Lomandra confertifolia ‘Olive Green’

olive green matt rush
Neat, fine, olive-green grassy foliage stays in clumps. Fragrant subtle yellow flowers in spring. Good drainage, occasional water once established in the ground. Good in pots. Low to no fertilizer.
height 1–2ft
width 1–2ft
tolerates Cold, Cool Summers, Drought, Deer , Fog, Heat, Pots, Salt, Wind
Low – Moderate
Water this plant infrequently, when the top two inches or so of soil feel dry. Usually this will mean every week or two in dry weather. If you establish this pattern over several years, then you can cut back to watering every four to six weeks in dry weather. Use drippers, emitters, or a slow stream of water so that it doesn’t run off; allow the water to trickle all the way down through the deepest layers of soil. This plant will look more lush if given water every two to four weeks during dry weather once established. In a pot slowly water the entire surface until water comes out of the bottom of your pot.
exposure Part Sun – Full Sun
drainage In Ground: Planting Mix, In Pots: Potting Soil, Tolerates Heavy Soil, Tolerates Sandy Soil
fertilizing All Purpose, Low Needs
origin Australia
7–9, 14–24, H2

Sunset Zones Map

Outdoor Exposure Guide


Full Sun
Six or more hours of sun beams directly landing on the plant's leaves.

Part Shade
Three to five hours of sun beams directly landing on the plant's leaves.

Part Sun
One to two hours of sun beams directly landing on the plants leaves.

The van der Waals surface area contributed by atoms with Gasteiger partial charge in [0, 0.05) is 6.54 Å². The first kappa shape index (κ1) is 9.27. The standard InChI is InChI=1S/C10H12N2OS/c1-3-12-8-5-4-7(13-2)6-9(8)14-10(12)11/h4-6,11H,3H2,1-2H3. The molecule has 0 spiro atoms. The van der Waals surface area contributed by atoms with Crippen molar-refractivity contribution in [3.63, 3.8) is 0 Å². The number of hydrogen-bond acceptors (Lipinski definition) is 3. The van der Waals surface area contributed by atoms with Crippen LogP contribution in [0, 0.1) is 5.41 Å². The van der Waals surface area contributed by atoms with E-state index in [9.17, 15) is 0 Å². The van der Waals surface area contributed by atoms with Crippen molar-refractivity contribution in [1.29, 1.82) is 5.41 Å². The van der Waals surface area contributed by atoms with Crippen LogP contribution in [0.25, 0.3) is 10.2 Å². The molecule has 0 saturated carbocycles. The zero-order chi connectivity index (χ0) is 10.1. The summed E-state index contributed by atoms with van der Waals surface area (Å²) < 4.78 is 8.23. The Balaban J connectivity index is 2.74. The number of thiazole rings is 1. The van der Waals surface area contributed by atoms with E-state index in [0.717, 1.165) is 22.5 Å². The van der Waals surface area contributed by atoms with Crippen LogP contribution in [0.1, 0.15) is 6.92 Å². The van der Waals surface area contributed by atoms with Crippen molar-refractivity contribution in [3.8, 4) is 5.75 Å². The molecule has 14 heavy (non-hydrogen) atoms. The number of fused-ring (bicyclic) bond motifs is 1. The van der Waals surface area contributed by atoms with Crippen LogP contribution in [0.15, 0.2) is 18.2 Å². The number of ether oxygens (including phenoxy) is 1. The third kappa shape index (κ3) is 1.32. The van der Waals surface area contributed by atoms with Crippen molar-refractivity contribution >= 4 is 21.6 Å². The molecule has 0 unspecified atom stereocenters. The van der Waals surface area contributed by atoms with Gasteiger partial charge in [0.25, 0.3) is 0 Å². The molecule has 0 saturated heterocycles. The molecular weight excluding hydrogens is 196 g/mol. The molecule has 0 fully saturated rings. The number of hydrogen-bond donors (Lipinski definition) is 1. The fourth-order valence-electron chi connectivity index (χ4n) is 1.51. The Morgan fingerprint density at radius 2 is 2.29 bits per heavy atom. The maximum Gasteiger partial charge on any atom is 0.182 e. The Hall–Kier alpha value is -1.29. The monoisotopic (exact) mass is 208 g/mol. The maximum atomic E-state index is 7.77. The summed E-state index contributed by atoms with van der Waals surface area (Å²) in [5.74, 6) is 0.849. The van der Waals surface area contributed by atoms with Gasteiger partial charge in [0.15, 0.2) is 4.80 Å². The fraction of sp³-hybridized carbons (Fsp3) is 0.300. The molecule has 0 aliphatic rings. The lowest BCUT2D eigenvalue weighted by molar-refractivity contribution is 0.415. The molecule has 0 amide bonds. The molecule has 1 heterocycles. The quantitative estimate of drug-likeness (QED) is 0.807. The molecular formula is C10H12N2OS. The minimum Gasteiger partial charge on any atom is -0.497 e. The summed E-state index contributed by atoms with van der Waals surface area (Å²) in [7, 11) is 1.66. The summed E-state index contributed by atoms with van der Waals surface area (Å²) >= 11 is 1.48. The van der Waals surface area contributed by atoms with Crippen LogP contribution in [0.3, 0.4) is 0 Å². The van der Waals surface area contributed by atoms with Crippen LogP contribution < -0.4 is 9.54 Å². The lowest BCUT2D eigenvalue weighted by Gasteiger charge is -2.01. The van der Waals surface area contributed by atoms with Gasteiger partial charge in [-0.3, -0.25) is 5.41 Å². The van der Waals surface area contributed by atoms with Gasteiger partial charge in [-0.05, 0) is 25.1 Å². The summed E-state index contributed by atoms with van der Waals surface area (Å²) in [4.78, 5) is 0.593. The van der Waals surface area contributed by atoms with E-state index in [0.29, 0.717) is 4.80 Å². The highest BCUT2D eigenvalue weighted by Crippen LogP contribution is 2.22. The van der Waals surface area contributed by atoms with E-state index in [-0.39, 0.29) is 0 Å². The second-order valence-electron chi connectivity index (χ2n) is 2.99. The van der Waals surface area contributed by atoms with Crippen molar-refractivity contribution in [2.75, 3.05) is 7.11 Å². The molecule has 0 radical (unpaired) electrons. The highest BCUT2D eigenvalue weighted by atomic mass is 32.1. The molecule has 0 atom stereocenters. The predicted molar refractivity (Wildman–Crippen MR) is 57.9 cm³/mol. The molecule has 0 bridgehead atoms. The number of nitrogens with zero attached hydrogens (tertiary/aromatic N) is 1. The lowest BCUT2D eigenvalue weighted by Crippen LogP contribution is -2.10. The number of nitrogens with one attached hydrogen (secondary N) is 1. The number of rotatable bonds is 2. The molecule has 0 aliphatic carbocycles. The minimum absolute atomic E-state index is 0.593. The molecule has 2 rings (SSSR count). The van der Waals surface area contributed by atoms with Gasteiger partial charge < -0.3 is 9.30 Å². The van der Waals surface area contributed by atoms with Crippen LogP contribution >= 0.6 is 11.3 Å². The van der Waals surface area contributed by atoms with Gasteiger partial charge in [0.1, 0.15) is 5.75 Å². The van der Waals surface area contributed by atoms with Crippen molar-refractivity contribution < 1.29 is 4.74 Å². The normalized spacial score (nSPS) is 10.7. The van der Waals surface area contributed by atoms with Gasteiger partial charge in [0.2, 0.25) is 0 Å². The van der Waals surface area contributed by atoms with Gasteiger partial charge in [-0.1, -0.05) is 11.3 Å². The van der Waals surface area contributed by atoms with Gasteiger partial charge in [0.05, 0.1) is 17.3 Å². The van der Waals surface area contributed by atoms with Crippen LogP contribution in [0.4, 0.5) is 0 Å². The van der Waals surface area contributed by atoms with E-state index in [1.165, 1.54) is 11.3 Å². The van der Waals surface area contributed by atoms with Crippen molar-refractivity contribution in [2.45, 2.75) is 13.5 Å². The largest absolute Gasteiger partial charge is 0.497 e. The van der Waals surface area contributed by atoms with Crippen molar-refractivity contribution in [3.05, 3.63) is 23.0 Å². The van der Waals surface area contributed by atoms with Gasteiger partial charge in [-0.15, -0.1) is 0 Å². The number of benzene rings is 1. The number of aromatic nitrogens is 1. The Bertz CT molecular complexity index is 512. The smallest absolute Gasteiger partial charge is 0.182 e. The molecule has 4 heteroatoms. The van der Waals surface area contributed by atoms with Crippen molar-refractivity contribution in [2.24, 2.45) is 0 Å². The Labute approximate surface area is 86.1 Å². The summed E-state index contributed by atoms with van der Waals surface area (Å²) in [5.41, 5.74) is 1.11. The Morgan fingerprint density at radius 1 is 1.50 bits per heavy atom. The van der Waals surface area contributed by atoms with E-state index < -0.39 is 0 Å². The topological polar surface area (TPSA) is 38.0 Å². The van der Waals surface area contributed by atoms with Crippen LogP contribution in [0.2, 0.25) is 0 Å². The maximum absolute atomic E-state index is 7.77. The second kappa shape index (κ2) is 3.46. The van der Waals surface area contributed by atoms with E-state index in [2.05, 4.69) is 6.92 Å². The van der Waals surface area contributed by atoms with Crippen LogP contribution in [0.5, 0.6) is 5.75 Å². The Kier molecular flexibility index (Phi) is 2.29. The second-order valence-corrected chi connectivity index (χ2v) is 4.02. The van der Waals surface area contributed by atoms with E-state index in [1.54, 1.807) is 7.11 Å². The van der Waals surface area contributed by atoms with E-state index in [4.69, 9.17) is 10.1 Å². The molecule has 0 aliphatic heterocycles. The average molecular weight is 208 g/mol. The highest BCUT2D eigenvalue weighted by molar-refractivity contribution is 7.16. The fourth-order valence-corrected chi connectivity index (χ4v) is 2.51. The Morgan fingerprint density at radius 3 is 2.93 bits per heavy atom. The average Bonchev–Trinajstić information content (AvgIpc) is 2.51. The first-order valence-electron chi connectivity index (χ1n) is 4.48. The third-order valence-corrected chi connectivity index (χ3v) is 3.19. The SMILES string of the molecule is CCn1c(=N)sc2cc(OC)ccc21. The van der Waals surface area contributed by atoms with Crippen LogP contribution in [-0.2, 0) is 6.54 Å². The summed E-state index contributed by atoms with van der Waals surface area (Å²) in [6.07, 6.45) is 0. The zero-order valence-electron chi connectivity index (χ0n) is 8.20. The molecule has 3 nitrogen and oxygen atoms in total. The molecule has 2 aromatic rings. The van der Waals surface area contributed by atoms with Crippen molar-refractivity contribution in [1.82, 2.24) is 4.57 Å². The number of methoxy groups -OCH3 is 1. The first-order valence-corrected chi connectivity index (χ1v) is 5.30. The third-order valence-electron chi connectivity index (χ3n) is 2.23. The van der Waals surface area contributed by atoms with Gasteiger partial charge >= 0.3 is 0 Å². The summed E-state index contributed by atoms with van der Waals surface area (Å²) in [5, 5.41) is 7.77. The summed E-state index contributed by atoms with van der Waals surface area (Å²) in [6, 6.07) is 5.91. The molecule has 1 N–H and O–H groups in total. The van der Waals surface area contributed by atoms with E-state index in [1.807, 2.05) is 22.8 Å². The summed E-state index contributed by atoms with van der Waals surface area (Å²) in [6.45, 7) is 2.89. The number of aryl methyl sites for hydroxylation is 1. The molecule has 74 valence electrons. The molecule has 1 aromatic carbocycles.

Full Shade
The plant is never fully lit by sun beams, but is in a bright spot or has dappled sunbeams playing over the leaves throughout the day.

Deep Shade
The plant never has dappled light on the leaves, and is in a place that feels dim, even on a nice sunny day.


Growing Notes

Being evergreen, this grassy plant doesn’t need the annual hard pruning of many grasses. It’ll look just fine year round with little work. After many years, when the plants older leaves are being smothered by new ones, a hard pruning in late spring will refresh the clump or you can rake out the older dead leaves.
Maintain the size of lomandra by pulling up the leaves as you would a pony-tail and then cutting them at the desired length. This has little aesthetic affect on the plant, as the leaf tips naturally present with ragged tips.
After blooming, selectively pruning out old flower stalks keeps the clump looking tidy.
Spills handsomely out of pottery, over walls, or down vertical gardens.
More upright and bushy in sun, lower, wider and flatter in shade.

Special Interest

Lomandra was used traditionally by the Aboriginal people of Australia to make nets and mats, thus leading to the common name mat rush.